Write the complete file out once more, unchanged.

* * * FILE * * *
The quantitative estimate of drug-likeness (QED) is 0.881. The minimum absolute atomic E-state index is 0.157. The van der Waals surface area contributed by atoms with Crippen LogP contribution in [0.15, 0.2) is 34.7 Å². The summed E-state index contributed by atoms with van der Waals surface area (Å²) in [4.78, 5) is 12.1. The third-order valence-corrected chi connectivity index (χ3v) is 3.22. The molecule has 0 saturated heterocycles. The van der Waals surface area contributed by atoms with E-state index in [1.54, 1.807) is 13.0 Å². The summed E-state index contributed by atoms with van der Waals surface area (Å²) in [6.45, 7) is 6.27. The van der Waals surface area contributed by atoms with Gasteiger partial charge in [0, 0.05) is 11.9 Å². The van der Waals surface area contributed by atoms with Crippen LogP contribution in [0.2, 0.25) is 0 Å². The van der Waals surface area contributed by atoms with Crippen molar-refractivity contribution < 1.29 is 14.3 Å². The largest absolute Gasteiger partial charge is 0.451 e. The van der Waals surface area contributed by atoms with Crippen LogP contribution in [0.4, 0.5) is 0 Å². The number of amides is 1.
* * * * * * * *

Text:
The quantitative estimate of drug-likeness (QED) is 0.881. The minimum absolute atomic E-state index is 0.157. The van der Waals surface area contributed by atoms with Crippen LogP contribution in [0.15, 0.2) is 34.7 Å². The summed E-state index contributed by atoms with van der Waals surface area (Å²) in [4.78, 5) is 12.1. The third-order valence-corrected chi connectivity index (χ3v) is 3.22. The molecule has 0 saturated heterocycles. The van der Waals surface area contributed by atoms with E-state index in [1.54, 1.807) is 13.0 Å². The summed E-state index contributed by atoms with van der Waals surface area (Å²) in [6.45, 7) is 6.27. The van der Waals surface area contributed by atoms with Gasteiger partial charge in [0, 0.05) is 11.9 Å². The van der Waals surface area contributed by atoms with Crippen LogP contribution in [0.2, 0.25) is 0 Å². The van der Waals surface area contributed by atoms with Crippen molar-refractivity contribution < 1.29 is 14.3 Å². The largest absolute Gasteiger partial charge is 0.451 e. The van der Waals surface area contributed by atoms with Crippen LogP contribution in [0.4, 0.5) is 0 Å². The number of amides is 1.